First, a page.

Nothing less than ‘courage’, ‘truth’ and ‘our engagement’ needed for survival
John Anderson pulled no punches.
Nothing less than “courage”, “truth” and “our engagement” were needed, he said, if we were “to survive as free people the great challenges of our age.”
The former deputy prime minister and Leader of the Nationals was speaking during the Inaugural Tim Fischer Oration on Ethics in Public & Political Life in Canberra on 18 August.
The event was a sell-out. Over 500 people in the Great Hall of Parliament House came to hear the address, including senior dignitaries from the nation’s political and religious spheres.
In wide-ranging remarks, Mr Anderson canvassed the many issues facing Australia, including its indigenous history, the diminished trust in public institutions, climate change, the influence of social media, housing affordability, cancel culture and identity politics, and threats to fundamental freedoms.
With many school groups present, the oration had a particular focus on young Australians.
Quoting Winston Churchill, Mr Anderson said any society that fails to pass onto its young the story of its culture – the good with the bad – was in effect, leaving its young people without direction and meaning and purpose in life.
“The ruthless focus on the darker moments of our history with no attempt to explain the positive achievements…;” [convinces] our children that they are inheriting a nightmarish culture that is not worth defending.”
Asked for her thoughts on the oration, Eloise, 16, from Canberra’s Radford College later told the Catholic Voice she believed there could have been more discussion of different viewpoints.
Young people, Eloise said, “are very big on acceptance of many perspectives.”
For Nathan, 17, of Canberra’s Marist College, the address “really captured what our society is facing…and [those challenges] are only going to grow more prevalent over time.”
For John Anderson, the path to dealing with those challenges was understanding the Christian inheritance at the heart of Western culture.
Christ’s dying on the cross was the “ultimate demonstration of extraordinary love and service,” he said.
“It demands of us the humility to use power only for the betterment of others, not for ourselves.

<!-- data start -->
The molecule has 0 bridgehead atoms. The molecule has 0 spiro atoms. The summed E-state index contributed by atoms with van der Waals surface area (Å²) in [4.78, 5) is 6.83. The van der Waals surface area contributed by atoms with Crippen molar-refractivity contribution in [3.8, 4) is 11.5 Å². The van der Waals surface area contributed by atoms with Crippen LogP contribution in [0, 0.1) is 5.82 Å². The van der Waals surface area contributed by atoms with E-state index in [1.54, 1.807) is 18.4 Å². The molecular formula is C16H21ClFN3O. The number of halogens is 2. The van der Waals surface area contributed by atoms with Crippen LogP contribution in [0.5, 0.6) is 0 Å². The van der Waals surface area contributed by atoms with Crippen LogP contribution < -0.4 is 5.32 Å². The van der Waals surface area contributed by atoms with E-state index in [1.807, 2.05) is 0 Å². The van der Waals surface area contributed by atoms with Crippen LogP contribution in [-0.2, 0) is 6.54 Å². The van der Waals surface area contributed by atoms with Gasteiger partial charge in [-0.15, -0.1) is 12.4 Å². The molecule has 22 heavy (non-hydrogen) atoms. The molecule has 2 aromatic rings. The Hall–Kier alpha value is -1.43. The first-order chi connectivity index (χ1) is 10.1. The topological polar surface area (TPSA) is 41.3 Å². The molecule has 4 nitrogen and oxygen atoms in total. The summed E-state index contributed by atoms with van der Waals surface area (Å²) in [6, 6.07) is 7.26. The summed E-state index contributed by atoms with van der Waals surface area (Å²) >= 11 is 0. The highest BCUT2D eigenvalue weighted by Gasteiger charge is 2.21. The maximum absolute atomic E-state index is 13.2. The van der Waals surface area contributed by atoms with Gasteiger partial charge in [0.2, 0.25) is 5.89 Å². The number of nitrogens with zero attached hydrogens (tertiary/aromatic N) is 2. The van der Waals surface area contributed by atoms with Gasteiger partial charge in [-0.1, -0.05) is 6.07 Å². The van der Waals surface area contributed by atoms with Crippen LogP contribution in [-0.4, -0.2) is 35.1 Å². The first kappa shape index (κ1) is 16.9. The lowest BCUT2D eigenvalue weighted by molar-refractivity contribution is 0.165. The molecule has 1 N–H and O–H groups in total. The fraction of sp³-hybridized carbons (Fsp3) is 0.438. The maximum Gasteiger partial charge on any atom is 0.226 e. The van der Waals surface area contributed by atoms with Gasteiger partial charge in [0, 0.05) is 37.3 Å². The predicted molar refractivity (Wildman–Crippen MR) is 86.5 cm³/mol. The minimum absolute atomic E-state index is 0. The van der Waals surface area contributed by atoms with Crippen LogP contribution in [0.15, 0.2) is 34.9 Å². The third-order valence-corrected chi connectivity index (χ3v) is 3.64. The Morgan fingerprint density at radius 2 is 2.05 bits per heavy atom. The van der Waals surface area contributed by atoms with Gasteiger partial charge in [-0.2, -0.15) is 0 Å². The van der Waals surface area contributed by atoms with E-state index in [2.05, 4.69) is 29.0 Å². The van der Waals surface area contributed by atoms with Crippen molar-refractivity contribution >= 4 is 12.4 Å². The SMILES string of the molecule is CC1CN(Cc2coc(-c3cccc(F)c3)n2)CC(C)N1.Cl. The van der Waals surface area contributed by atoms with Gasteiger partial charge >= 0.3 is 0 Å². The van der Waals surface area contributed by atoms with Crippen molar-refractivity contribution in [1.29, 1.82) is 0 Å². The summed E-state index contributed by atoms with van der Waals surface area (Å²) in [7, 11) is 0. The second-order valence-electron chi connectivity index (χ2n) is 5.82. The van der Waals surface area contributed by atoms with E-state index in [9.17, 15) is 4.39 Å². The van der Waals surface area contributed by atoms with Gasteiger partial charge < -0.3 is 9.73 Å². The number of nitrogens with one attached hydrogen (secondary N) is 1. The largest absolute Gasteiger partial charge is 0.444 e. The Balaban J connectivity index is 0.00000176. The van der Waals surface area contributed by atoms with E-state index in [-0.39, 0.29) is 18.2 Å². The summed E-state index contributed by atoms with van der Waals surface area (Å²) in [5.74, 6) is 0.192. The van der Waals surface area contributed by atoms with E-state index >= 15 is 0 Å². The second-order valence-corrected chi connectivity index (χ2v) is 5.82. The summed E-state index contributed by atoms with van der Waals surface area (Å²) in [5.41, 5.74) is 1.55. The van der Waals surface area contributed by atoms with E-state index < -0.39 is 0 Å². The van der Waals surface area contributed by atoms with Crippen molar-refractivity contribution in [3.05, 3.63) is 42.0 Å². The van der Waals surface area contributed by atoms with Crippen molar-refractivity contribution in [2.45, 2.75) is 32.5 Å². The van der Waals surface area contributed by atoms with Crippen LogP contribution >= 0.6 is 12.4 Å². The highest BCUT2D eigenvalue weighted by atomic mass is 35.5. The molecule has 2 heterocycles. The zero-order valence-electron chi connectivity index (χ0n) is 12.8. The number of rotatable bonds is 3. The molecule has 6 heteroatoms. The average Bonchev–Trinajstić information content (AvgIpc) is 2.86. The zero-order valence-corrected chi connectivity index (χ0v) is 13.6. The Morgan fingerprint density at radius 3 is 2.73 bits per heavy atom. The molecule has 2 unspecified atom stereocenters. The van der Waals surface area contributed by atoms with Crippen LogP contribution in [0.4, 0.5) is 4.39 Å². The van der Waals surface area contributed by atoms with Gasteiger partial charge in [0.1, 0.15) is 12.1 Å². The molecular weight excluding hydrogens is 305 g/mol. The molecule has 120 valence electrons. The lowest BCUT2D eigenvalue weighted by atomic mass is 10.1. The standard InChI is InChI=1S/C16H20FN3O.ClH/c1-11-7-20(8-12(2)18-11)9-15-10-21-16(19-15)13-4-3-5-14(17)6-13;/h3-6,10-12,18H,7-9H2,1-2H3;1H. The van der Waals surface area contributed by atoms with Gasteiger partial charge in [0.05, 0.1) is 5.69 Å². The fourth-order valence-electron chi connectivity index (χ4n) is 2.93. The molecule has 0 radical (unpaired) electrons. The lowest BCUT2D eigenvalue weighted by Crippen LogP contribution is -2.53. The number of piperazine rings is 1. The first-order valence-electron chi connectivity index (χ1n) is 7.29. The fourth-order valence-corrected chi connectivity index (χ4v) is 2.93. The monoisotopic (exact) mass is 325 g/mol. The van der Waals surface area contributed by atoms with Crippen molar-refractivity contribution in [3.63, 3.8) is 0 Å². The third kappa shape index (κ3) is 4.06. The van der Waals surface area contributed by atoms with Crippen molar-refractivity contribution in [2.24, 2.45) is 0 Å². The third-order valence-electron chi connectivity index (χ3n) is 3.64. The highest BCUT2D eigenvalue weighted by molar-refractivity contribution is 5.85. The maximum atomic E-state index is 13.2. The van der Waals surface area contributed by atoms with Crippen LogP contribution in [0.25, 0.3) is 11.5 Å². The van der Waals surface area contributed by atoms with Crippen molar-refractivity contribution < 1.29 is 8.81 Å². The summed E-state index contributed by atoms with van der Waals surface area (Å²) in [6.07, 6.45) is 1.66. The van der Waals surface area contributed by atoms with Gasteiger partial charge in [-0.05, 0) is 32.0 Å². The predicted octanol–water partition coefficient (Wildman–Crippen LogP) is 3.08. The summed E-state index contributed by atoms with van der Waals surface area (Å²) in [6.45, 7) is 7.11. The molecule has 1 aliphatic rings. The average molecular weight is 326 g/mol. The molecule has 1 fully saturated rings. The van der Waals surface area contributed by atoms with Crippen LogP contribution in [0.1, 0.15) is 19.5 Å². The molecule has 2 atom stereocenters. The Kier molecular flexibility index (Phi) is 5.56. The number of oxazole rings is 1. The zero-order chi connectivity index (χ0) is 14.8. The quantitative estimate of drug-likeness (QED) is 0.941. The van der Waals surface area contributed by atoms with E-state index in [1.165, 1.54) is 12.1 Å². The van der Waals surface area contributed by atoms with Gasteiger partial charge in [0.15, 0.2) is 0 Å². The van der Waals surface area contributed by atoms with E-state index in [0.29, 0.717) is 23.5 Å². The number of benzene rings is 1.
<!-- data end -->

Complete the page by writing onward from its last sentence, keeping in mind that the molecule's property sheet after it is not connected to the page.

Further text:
“Can the best of Western civilisation survive without a spiritual nourishment any more than a flower cut from its soil?”
It was this civilisation, Mr Anderson said, that “blessed” us with people of character like Tim Fischer, who “passionately believed” in using power to advance the welfare of his fellow Australians, and not for himself.
His former mentor and friend was a person of “simple, but by no means superficial, Christian faith”.
His legacy would be his “authenticity, his genuineness, his openness” and a “character that was sufficiently strong to cut through the cynicism and the distrustfulness of our modern culture.”
The oration was an initiative of the Archdiocese of Canberra and Goulburn, with Archbishop Christopher Prowse delivering the vote of thanks.
In earlier words of welcome, Tim’s wife, Judy Brewer, noted the special place Parliament House held for her family with Tim having served for over thirty years in state and federal politics.
She thanked his many former colleagues and friends who had been part of her husband’s life journey, including Archdiocesan Vicar General, Fr Tony Percy, for his “persistence and determination” in making the oration happen.
She regretted “our beautiful Tim” was the only person missing on the night.
“But I hope he will be happy with what we’re doing in his name,” she said.
Tim Fischer AC, 3 May 1946 – 22 August 2019
Deputy Prime Minister 1996 to 1999 and Leader of the Nationals 1990 to 1999
Ambassador to the Holy See, 2009 to 2012
- John Anderson’s address at the Tim Fischer Oration can be viewed at https://youtu.be/D7uLuK-fdeI
“The field of battle between God and Satan is the human soul. It is in the soul that the battle rages every moment of life.”